Conclusions

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Chapter: Pharmacovigilance: Teaching and Learning Pharmacovigilance

The education and training needs of both professional pharmacovigilists and also clinical practitioners have been significantly influenced by recent social developments.


CONCLUSIONS

The education and training needs of both professional pharmacovigilists and also clinical practitioners (as those who need to learn watchfulness about the therapies they administer) have been significantly influenced by recent social developments. The contemporary public health focus on better manage-ment of risk in use of pharmaceuticals has contributed to a renaissance of thinking about pharmacovigilance. This new thinking is embodied in the transition from thinking primarily about drug ‘safety’ to more consis-tent thinking about balancing and managing both risks and benefits of pharmaceuticals in individual patient care.

These developments have been propelled by the recent elaboration of significant harms that can be caused by health services in general and pharmaceu-ticals in particular.

The Erice Declaration of 1997 by the most respected figures associated with the field of pharmacovigilance clearly enunciated international aspirations for more effective communication of drug ‘safety’ information (Anon, 1998). However, as has been shown through expressions of deep public concern about recent high-profile drug withdrawals from the global market, the effectiveness of these communications now needs careful scrutiny.

Within the health professions, these developments demand action to improve clinical education and training on how to better manage both risks and benefits associated with drug therapies. Action is needed in this regard at the level of both the learners and the teachers of pharmacovigilance. To purpose-fully communicate the meaning of risks of therapy uncovered through good pharmacovigilance practice, it is necessary to place these messages within a framework acknowledging balance that clinicians and their patients must achieve between both risks and benefits.

The movement to measure and improve quality in healthcare (particularly as it refers to pharma-cotherapeutics) is especially relevant in this regard. A clear understanding of the nature and direction of the quality-in-healthcare field is going to become increasingly important. Pharmacovigilance profes-sionals need to be able to share with proponents of this significant global movement, the benefit of their experiences of success and failure in timely identifi-cation, evaluation and communication of risks asso-ciated with drug use in therapeutics.

Pharmacovigilance has been relatively successful at the macro level of government regulation in achiev-ing the removal of pharmaceuticals deemed ‘unsafe’: however, it has been rather less successful in dealing with pharmaceuticals that have less florid negative effects, particularly those balanced by aggregate clinical benefit. Certainly in the matter of pharmacovigi-lance communication with clinical practitioners about drugs with more marginal levels of risk, attempts to communicate such risks in the absence of paral-lel communication about acknowledged benefits have met with only limited success. This is a lesson which those advocating improved quality of healthcare need to absorb.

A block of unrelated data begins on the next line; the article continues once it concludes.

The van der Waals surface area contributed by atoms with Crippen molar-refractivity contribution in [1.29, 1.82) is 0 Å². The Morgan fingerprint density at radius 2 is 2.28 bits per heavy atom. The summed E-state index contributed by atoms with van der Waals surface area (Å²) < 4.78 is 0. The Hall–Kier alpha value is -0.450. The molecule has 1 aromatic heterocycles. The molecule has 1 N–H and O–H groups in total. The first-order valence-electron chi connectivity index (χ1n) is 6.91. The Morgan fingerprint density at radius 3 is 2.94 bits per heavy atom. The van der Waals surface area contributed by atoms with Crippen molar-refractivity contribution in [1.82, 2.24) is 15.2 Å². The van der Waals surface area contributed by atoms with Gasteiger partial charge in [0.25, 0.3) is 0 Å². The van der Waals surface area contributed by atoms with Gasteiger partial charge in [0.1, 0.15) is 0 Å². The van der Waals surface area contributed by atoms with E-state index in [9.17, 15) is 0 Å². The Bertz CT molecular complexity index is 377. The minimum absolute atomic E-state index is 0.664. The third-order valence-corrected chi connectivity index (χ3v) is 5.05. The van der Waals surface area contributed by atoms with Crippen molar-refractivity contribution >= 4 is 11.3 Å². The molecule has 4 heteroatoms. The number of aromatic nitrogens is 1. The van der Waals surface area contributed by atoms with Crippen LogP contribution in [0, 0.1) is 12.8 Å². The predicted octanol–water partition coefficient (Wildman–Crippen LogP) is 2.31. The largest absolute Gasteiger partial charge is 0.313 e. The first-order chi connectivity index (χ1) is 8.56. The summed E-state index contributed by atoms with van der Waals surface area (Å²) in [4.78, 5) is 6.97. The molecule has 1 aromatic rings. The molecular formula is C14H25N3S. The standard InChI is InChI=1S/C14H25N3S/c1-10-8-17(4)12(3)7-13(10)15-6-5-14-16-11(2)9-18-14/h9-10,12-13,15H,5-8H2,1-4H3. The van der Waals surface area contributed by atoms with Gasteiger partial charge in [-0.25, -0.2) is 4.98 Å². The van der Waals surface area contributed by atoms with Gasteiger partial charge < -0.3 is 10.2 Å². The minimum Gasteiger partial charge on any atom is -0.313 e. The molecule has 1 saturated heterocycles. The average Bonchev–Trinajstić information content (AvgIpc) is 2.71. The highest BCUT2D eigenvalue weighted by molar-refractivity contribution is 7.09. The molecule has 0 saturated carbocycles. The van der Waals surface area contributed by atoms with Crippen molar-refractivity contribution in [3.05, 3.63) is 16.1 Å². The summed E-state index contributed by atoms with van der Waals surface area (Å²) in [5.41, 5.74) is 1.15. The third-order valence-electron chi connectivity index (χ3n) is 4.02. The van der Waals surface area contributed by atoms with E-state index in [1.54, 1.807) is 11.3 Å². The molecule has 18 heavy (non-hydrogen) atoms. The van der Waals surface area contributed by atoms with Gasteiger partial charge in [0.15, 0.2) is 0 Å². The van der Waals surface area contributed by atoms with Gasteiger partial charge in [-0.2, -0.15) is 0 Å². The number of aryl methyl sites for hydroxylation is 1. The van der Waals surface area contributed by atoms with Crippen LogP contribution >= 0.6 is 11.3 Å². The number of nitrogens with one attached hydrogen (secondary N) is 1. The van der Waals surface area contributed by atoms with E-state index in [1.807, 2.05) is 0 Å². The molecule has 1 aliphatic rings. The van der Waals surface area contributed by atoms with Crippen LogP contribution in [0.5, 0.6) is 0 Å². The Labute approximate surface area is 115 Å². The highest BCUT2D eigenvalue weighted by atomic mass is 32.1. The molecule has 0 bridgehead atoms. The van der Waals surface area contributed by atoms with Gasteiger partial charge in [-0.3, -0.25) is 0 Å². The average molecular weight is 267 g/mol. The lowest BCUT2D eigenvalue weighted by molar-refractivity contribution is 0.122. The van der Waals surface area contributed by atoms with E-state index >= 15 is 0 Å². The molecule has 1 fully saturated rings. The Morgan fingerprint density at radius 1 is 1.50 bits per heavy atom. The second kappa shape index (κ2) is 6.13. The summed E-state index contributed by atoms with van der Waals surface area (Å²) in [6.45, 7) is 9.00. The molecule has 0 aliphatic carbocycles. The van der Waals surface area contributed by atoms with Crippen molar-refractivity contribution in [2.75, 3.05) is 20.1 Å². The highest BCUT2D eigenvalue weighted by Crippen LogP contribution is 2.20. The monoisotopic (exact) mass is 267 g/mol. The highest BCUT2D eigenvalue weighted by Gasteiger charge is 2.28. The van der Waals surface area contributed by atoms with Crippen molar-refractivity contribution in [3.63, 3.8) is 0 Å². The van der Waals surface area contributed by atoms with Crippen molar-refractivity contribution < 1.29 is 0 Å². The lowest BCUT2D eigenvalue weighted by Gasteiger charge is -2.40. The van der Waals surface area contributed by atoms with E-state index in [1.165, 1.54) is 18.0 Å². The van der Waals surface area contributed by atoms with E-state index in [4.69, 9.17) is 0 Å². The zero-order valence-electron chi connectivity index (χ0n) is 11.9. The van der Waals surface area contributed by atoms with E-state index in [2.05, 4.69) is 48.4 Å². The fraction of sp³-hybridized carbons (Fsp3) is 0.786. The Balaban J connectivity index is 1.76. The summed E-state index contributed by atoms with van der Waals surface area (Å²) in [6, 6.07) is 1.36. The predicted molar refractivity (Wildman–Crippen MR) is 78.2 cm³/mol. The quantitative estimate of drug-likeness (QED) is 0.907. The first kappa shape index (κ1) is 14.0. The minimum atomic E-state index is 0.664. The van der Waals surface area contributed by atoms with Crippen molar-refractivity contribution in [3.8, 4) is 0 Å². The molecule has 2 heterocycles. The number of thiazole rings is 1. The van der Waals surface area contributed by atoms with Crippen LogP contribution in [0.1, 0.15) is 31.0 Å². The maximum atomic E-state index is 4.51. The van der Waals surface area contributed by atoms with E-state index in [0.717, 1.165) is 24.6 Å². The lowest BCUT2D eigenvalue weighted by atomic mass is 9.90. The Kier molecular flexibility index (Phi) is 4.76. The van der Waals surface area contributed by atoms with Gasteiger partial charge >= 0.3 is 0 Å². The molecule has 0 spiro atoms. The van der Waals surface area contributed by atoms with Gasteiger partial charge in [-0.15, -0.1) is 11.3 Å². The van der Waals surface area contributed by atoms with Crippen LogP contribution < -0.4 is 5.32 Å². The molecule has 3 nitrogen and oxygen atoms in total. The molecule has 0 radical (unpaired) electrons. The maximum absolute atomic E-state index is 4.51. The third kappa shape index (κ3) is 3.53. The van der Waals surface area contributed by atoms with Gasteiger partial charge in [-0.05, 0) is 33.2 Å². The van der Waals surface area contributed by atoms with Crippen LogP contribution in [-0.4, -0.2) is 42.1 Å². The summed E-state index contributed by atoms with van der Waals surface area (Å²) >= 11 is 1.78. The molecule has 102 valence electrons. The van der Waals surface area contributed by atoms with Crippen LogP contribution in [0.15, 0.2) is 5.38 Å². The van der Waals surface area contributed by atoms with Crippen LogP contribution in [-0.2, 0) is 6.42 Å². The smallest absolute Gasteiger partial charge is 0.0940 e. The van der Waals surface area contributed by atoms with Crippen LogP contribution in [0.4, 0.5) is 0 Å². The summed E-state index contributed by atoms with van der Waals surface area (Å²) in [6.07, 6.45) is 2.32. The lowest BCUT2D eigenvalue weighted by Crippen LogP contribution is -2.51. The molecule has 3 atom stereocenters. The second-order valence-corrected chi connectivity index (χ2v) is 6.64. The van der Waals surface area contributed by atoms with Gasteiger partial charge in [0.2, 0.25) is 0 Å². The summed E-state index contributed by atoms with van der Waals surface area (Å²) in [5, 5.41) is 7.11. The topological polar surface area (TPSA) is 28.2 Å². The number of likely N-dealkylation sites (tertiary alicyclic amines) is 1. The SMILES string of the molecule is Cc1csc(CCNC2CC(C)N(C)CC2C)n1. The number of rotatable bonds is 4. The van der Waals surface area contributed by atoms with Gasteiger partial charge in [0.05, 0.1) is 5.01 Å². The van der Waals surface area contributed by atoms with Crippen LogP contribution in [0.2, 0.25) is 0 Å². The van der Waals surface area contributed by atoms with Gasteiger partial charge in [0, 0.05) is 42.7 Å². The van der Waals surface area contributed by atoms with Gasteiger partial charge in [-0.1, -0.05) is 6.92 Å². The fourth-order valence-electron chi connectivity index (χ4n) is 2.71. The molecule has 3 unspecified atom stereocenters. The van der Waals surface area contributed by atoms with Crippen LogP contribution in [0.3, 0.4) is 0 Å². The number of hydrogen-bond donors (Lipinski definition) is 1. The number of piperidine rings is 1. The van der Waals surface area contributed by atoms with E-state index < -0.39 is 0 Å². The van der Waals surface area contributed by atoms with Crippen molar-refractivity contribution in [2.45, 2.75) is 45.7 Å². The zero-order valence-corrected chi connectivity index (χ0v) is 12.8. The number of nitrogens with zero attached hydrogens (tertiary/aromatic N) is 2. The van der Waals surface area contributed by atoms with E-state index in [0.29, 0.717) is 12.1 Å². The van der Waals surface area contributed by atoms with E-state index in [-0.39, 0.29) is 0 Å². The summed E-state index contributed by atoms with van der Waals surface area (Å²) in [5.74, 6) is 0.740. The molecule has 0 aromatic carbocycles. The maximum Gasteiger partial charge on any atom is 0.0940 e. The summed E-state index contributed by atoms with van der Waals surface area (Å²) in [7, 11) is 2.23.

The spontaneous ADR report is going to continue to be a key link between teachers and learners of phar-macovigilance: it provides vital raw material for clar-ification of the extent and nature of risks of specific drug therapies. The aspiration for improved individual clinical watchfulness for adverse effects from phar-maceuticals draws attention to the point that closer educational attention also needs to be paid to the act of prescribing itself.

It is notable that despite the fact that so many patient–physician interactions conclude with a prescription for pharmacotherapy being handed to the patient, relatively little attention is generally paid to sound training for this key clinical function. Prescribing of course is an action that prefigures the discipline of pharmacovigilance itself. Scrutiny of the conventional healthcare literature of the past 15 years reveals very little systematic investigation of the educational needs or determinants for the act of prescribing.

Whilst at least two published curricula are avail-able for training prescribers (de Vries et al., 1995; NPS, 2002), the systematic investigation of whether presumed ‘appropriate’ prescribing results in better or safer care remains in its infancy (Kazandjian, 2004; Paton and Lelliott, 2004). Indeed a persuasive case has been made by Dowie that the lack of an infal-lible, ‘if–then’ prescriptive basis for specific clini-cal decision-making will always confound attempts to associate better care with particular patterns of phar-macotherapy usage (Dowie, 2004).

However, it is clear that the paradigm of benefit and risk from pharmaceuticals, and the prudent manage-ment of these dimensions of drug effect now needs to become a basis for therapeutics training for all health professionals. Equally important is the subse-quent shared and informed decision-making between prescriber and patient that provides proof of sound management of the balance of benefits and risks from drug therapies.

Keeping or establishing pharmacovigilance educa-tion on these lines will enhance the impact that can be achieved by the discipline on the health of the public.

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